• May 28, 2024 2:09 PM | Anonymous member (Administrator)

    In mid-May, the Wisconsin Department of Safety and Professional Services (DSPS) announced the Accelerate Wisconsin initiative.  The intent behind this initiative is to streamline the occupational licensure process for recent nursing school graduates, so that they can begin practicing more quickly after graduation. Nursing students at participating schools will now be able to take the required NCLEX (National Council Licensure Examination) national nursing exam before they graduate.  Once certification of a nurse’s graduation has been provided to DSPS, the nurse will receive their occupational license from DSPS within three business days.  Furthermore, to assist employers with their hiring process, DSPS will provide nursing students who meet all criteria except graduation with a letter reflecting this.

    The following nursing schools are participating in this program:

    • Alverno College
    • Carroll University
    • Carthage College
    • Chippewa Valley Technical College
    • Edgewood College
    • Gateway Technical College
    • Madison College
    • Marian University
    • Marquette University
    • University of Wisconsin-Eau Claire
    • University of Wisconsin-Madison
    • University of Wisconsin-Milwaukee
    • University of Wisconsin-Oshkosh
    • Viterbo University
  • May 28, 2024 2:09 PM | Anonymous member (Administrator)

    On May 14, Governor Evers called for special elections for the following positions:

    • 4th State Senate District

    This heavily Democratic district in the City of Milwaukee is vacant as former State Senator Lena Taylor (D) was appointed to the Milwaukee County Circuit Court. This special primary election will occur, if needed, on July 2, 2024.  The special general election will occur on July 30, 2024.  It’s important to note that the winner of this special general election will hold this seat through the end of the term, which ends on January 5, 2025.  The 4th State Senate District will also be up for election during the normal August primary and November general elections this year.  The winner of that general election will take office for a full four-year term on January 6, 2025 (state legislative inauguration day).

    • 8th Congressional District

    This Republican-leaning district, which includes the Fox Valley and the Green Bay area, became vacant when former Congressman Mike Gallagher (R) resigned. The special primary election and special general election will occur on the same dates as the normal primary and general elections (August 13 and November 5 of this year) for this seat.  Therefore, the winner of the special general election would take office immediately after the November 5 election and hold the seat until January 3, 2025 (Congressional inauguration day).  The winner of the normal general election (also on November 5) will take office on January 3, 2025.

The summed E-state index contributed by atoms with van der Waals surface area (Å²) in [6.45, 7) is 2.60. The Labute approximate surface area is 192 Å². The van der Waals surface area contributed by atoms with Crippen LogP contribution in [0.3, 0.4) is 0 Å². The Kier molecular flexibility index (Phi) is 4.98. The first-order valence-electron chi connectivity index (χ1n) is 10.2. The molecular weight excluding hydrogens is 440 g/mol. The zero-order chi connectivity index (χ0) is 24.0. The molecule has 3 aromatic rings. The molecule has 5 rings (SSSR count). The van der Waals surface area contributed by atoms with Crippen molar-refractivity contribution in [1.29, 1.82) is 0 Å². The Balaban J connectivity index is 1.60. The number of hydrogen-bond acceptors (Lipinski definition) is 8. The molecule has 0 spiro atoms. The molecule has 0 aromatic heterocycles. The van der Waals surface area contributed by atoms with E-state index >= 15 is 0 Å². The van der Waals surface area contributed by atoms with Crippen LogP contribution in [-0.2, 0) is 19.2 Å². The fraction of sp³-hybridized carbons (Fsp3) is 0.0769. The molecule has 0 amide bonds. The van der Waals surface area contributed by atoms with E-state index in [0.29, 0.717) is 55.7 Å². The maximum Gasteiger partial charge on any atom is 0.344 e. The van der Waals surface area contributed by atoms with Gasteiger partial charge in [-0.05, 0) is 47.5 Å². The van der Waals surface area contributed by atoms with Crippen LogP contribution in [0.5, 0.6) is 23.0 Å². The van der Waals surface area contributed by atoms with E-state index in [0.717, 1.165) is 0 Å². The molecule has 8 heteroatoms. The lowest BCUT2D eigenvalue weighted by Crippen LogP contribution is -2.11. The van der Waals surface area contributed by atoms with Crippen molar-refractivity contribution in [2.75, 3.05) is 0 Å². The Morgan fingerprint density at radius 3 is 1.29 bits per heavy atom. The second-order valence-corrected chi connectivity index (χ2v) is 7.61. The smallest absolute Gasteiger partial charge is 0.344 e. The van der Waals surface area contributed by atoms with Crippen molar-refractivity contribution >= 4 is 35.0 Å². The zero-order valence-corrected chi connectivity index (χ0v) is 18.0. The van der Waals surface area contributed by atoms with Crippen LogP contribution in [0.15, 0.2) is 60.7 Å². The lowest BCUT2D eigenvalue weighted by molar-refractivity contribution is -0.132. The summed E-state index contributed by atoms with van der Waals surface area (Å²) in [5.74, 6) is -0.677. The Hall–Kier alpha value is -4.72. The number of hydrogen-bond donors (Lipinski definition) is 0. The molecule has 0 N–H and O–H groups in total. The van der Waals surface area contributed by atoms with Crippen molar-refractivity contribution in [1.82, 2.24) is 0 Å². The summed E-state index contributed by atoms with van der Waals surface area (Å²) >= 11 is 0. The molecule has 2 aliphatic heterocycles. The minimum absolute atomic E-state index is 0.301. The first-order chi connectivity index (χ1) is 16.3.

• May 28, 2024 2:08 PM | Anonymous member (Administrator)

    The 2023-24 legislative has come to an end, and legislators have shifted their focus to the upcoming election season and the need to connect with voters. With that in mind, it is more important than ever for WiHPCA members to strengthen their relationships with their state lawmakers (and new legislative candidates) to educate them on the value of hospice and palliative care, the regulatory challenges we face, and the legislative solutions we need to increase access to care for patients and their families. Rember, decisions state legislators make in the Capitol can have a significant impact on the hospice industry, your organization, and your profession.

    One of the best ways you as a WiHPCA member can engage your local legislators is to invite them to tour your facilities to illustrate firsthand the many benefits of hospice and palliative care. These visits provide a tremendous advocacy opportunity, which is why WiHPCA members across the state have already hosted numerous successful legislative tours. But we need to maintain the enthusiasm for this critical grassroots advocacy program, and WiHPCA is excited and ready to set-up additional tours today.

    If you would like to host a legislative tour at your site, please contact the WiHPCA office at wihpca@badgerbay.co. We will work with you and your legislators to coordinate the meetings and will provide participating members with full support, including legislator bios, advocacy tips, issue briefings, and supporting documents.  

  • April 26, 2024 8:24 AM | Anonymous member (Administrator)